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  3. I own both the Mini Grip and the Delica, both great knives. I am mostly, but not entirely, persuaded by this comparison.

    The one place where I think you clearly failed to persuade was on the Mini Grip's grip being superior. No chance. Spyderco merited the 5 pts there and Benchmade the 3. Mini Grip is good but feels a bit short in the palm. The Delica's handle fills the palm and is just better designed, as you seemed to recognize in your earlier Delica 4 review. EVERYTHING is there to increase grip. The bidirectional FRN with just a hint of "give" has an almost gluelike attraction to the hand. The hard Benchmade Noryl lacks that quality. Likewise, the Delica's thumb jimping is perfect; the Benchmade's is lame.

    I am also far more impressed with the cutting performance of my (FFG) Delica compared to the Mini Grip. (The Mini Grips tend to feature short secondary grinds that impair cutting.) However, I acknowledge that you were comparing a saber ground Delica, not an FFG, to the Mini Grip.

    I do agree that the Axis lock is the bomb. It is unmatched for convenient one-hand opening and closing.

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  4. I think you bring up a valid point. The longer handle does allow for more fingers on the handle, but that alone doesn't, for me, equal superior grip. I really think that the grip on a folding knife comes down to how the handle is positioned between the thumb and pointer finger. The DFII has a very small handle, but the choil is perfectly placed and sized giving it an unparalleled in-hand feel. For me, that spot on the Mini Grip is better, ever so slightly, than the Delica.

    I also think you can't discount the convex handle scales on the Mini Grip. The flat scales just aren't the same. I like the texturing on the Delica better, but not that much better.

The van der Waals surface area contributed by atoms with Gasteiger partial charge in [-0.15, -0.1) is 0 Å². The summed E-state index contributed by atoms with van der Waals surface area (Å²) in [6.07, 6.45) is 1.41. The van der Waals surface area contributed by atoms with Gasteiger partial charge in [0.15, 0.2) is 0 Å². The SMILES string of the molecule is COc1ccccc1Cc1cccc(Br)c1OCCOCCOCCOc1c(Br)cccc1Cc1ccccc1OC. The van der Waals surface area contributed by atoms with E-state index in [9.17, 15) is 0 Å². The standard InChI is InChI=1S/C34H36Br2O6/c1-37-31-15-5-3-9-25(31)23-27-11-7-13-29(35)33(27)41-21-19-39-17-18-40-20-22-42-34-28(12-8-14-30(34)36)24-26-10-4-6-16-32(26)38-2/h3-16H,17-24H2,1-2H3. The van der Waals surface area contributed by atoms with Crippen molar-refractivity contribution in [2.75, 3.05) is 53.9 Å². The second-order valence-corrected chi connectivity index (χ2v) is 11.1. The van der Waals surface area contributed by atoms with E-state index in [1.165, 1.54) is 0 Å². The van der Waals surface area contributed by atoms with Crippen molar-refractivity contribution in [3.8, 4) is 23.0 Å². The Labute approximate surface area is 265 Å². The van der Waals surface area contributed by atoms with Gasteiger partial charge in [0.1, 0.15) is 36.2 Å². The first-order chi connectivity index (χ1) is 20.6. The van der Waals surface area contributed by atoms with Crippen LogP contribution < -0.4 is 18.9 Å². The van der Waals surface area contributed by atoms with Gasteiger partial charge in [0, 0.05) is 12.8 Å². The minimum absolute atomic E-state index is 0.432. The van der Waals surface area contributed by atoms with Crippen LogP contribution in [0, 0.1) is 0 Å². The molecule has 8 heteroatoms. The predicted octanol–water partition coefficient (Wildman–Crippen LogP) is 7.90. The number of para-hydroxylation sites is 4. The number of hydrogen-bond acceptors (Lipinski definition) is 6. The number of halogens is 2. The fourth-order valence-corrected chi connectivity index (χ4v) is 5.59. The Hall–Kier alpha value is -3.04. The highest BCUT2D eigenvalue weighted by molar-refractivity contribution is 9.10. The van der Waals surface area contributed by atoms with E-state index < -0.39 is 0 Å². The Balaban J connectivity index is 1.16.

I noted that it was close and I think this is place for reasonable disagreement, but I still come down on the side of the Mini Grip.

    Also, I would concede that the FFG Delica is probably a better slicer than the Mini Grip, but I am not one of those people that swears allegiance to FFG and nothing else. The ZDP-189 Delica in a FFG would be amazing.

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  5. Thanks for the response! I am really enjoying the blog. It was pretty much reading your reviews that convinced me to pick up a Spyderco Dragonfly (G10 version) to commemorate the birth of my son. Little big knife; little big guy.

    I love the solidity of the steel-linered G10 version and it is strikingly useful for such a tiny knife.

    You've almost got me ready to drink the ZDP kool-aid, though I have had great experiences with VG10.

    PS: I often wish more knife reviewers would discuss what I'll call (for want of a better term) legal/cultural aspects. Of course, the irony is that when you're a lawyer, you're simultaneously more competent to discuss legalities, yet more impaired by professional norms from doing so. But I have been assuming that one reason you gravitate to the Dragonfly rather than the Delica is Boston's (asinine and probably unconstitutional, but there you go) 2.5" blade length limit on locking folders.

    Thanks.

    PPS: My flashlight review request is the Fenix LD01. I am slowly converting my family members to EDCers using this little AAA keychain gem.